Disciplines and Subjects - Library management:
In a modern library the arrangement of documents is usually by subject. Thus, subject is the characteristic of division for arrangement, of books. A Subject is a systematised, homogeneous and cohesive group of thought or a chunk of knowledge whose depth and breadth are comfortably within the intellectual competence and; the field of specialisation: of a normal intellectual person. But in library classification we are mostly concerned with what is known as a specific subject. A specific subject is always in the context of a. document. A specific subject of a document is defined as the subject of the document "whose extension (scope/breadth) and intension (depth/specificity) are equal to the thought content of the document.
Knowledge has been divided into major areas called Disciplines.
A Discipline is a major continuous area, of knowledge formed on the basis of either the similarity of the objects of study (i.e., whether natural objectives, or social issues); or, obtained by a similar mode of study or method of acquiring knowledge (i.e., whether imaginative, or empirical). Broadly speaking there are three major disciplines of the universe of knowledge:
Sciences (study of natural objects)
Social Sciences (problems of society)
Humanities (by imagination/perceptions)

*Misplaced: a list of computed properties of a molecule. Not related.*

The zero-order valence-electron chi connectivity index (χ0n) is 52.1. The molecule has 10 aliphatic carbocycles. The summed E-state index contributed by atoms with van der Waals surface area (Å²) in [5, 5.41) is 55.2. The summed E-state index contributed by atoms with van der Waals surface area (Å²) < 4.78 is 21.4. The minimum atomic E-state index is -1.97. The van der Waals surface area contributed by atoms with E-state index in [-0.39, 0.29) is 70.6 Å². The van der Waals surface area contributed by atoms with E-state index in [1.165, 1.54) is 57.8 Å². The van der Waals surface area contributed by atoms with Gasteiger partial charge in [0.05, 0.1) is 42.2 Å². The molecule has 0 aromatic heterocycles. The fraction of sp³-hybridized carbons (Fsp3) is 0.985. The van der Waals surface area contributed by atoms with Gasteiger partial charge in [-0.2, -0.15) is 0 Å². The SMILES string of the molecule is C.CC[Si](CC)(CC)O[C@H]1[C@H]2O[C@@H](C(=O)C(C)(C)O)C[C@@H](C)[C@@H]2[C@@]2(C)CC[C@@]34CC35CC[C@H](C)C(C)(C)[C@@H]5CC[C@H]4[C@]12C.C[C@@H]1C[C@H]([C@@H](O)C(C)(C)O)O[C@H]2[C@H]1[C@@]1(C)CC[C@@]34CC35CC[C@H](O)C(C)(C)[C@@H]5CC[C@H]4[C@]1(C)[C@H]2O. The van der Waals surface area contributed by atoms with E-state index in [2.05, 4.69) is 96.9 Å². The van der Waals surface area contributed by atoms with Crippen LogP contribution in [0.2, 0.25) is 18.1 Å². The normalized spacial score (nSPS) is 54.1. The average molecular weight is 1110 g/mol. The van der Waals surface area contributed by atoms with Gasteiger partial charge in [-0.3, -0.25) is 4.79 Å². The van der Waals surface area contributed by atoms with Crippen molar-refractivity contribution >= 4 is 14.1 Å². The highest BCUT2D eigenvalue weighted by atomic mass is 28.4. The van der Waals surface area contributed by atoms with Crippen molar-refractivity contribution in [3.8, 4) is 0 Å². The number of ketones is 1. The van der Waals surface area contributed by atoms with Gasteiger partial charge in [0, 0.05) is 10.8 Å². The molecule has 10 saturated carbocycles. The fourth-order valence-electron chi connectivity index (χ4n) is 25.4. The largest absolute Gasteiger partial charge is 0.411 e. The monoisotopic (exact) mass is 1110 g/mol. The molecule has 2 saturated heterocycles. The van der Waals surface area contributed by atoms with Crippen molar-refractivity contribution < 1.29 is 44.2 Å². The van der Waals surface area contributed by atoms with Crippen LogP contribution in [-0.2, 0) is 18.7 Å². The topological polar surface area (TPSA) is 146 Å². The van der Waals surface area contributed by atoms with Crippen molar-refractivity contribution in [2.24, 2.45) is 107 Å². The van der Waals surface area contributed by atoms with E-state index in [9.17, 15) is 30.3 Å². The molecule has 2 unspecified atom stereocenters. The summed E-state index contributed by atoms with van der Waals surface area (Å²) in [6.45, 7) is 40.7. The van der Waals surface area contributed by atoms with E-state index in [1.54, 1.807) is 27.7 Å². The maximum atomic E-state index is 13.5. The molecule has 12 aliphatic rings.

However, connotations of a discipline vary from time to time. Nowadays all classifications are by disciplines - a breakthrough made by Melvil Dewey (1851-1931). A topic may fall under various disciplines.
Disciplines are further divided into basic subjects or main classes. A main class is, conventional but very cohesive area of knowledge. In library classification it is more or lens the first line of division of the universe of knowledge. A traditional subdivision of an old main class is known as a Canonical Class. For example, heat, light, magnetism, electricity are canonical classes of the main class physics. Similarly algebra, geometry, analysis are canonical classes of the main class mathematics. Obviously the canonical classes are only of an ancient or traditional main class. A new main class such as library science, journalism, computer science does not have canonical classes. Main classes expounded from a school of thought; say Marxian economics, or Newtonian physics or Homeopathy medicine, are known as System Main Classes. A main class studied from a specialised viewpoint, say aviation medicine, child medicine, sports medicine, or small scale economy are known as Special Main Class. Similarly a main class expounded from a physical or social milieu or environment is known. as Environmental Main Class. For example, war economy, high altitude engineering, tropical medicine are examples of environmental main classes. Main classes as such, canonical, systems, special and environmental main classes, when taken together, are known as Basic Subjects.